Case Study #4 - Hashimoto's Thyroiditis
This is the fourth in a series of case study reports that share the experiences my clients have had while working with me. These case studies are designed to give you a little perspective on the types of people I see and what outcomes they experience. Each case study in this series will start with a description of the person’s condition and any relevant details they brought with them to their Health Assessment call. Next is a summary of key items on their Healing Strategy that brought them the most relief – and how long it took to get that relief. Each case study closes with a summary of the outcome and how their lifestyle updates have worked to continue their healthy, energetic life. I’ve changed any personally identifiable information to protect my clients’ privacy and security.
Meet Angela - She was diagnosed with Hashimoto's Thyroiditis after the birth of her second child. She was having typical hypothyroid symptoms - weight gain, fatigue, hair loss and thinning, dry skin, and a sensitivity to cold. She is fortunate in that her thyroid labs showed clearly a low thyroid and the presence of thyroid antibodies. In many cases, lab work is confusing and it is a challenge to get a solid diagnosis.
Angela began taking the thyroid medication that her doctor prescribed, and she said she was feeling a lot better. She was concerned about taking a synthetic hormone for the rest of her life, and came to me looking for some alternatives. I never recommend that any of my clients stop taking a prescribed medication, as that's a conversation they need to have with their physician. I did see that there were some options we could evaluate and see if they made any difference for her.
My first suggestion to Angela was to start a gluten free diet. There's a strong link between gluten antibodies and thyroid issues (both Hashimoto's and Graves) (1, 2, 3, 4). The key to remember is that the gluten protein looks an awful lot like thy1roid tissue. So, if your body is having an autoimmune reaction to your thyroid (the definition of Hashimoto's), then you're stimulating those antibodies every time you eat gluten. Our goal with the gluten free diet is to reduce or stop the autoimmune attack on Angela's thyroid. If the thyroid is no longer under attack, then perhaps Angela could reduce or stop her medication.
We also looked at the foods she was regularly eating that contribute to lower thyroid hormone levels. These foods, called goitrogens, are at least somewhat responsible for the thyroid levels in your body. Not all goitrogens are equal, however. When most people think of goitrogens, they start thinking of cruciferous vegetables, like broccoli, cauliflower, kale, and cabbage. In Angela's case, her hypothyroidism isn't caused by reduced iodine intake, so these foods are less likely to cause problems for her. Plus, she seldom eats them raw, so they don't really suppress thyroid function. I always encourage my clients to eat the widest variety of foods possible, so eliminating these cruciferous veggies would unnecessarily reduce nutrient intake, which is NOT our goal!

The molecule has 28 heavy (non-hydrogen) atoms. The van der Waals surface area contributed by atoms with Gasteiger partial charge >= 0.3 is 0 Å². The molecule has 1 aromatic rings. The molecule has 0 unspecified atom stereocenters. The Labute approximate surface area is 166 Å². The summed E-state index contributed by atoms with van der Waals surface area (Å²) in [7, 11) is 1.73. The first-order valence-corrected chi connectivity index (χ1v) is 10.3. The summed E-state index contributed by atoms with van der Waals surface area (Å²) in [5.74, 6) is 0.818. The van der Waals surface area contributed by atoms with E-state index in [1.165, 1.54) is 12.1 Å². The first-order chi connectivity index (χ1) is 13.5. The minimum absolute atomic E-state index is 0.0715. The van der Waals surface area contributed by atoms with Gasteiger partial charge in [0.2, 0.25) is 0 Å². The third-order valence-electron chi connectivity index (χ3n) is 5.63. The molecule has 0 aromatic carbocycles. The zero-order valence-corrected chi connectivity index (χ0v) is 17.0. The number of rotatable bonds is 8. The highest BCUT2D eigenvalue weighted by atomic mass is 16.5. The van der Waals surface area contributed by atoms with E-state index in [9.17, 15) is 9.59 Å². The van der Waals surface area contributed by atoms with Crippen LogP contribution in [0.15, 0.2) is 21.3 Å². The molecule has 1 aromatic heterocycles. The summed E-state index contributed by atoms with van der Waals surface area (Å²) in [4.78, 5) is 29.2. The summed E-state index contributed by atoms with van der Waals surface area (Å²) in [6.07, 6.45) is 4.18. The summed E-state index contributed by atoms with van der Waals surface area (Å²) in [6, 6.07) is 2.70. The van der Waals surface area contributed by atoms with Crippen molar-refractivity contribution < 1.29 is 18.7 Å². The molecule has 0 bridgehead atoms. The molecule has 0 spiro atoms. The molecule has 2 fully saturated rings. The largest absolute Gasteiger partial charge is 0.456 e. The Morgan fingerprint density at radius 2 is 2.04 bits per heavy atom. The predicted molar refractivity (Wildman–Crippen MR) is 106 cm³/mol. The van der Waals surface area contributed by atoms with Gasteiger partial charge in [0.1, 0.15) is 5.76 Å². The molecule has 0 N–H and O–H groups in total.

For Angela, we wanted to focus on soy and polyunsaturated oil products. Soy, in addition to the fact that up to 90% of the soy in the US is genetically modified, acts in the body by suppressing the thyroid peroxidase enzyme. In people who are taking synthetic thyroid hormone, this action has been shown to inhibit absorption, and require additional thyroid supplementation.
Most seed and vegetable oils are highly processed, and are commonly rancid before even arriving to your store. These oils undergo an extensive 'deodorization' process that removes the unpleasant odor of rancidity, giving you the false sense of having a long shelf life. These commercial seed oils are the primary source of omega-6 fats - or polyunsaturated fatty acids. Polyunsaturated fats, like those in canola, corn, soy, and sunflower oil block thyroid hormone production and utilization in the body. They also promote inflammation, and can be a major cause of leaky gut, arthritis, and degenerative conditions. (5)
By reducing or eliminating these two thyroid suppressants, we help Angela get the most out of the reduced thyroid hormone her body is producing. By eliminating the gluten, we're taking steps toward stopping the autoimmune attack on her thyroid, and helping to keep other autoimmune diseases from developing.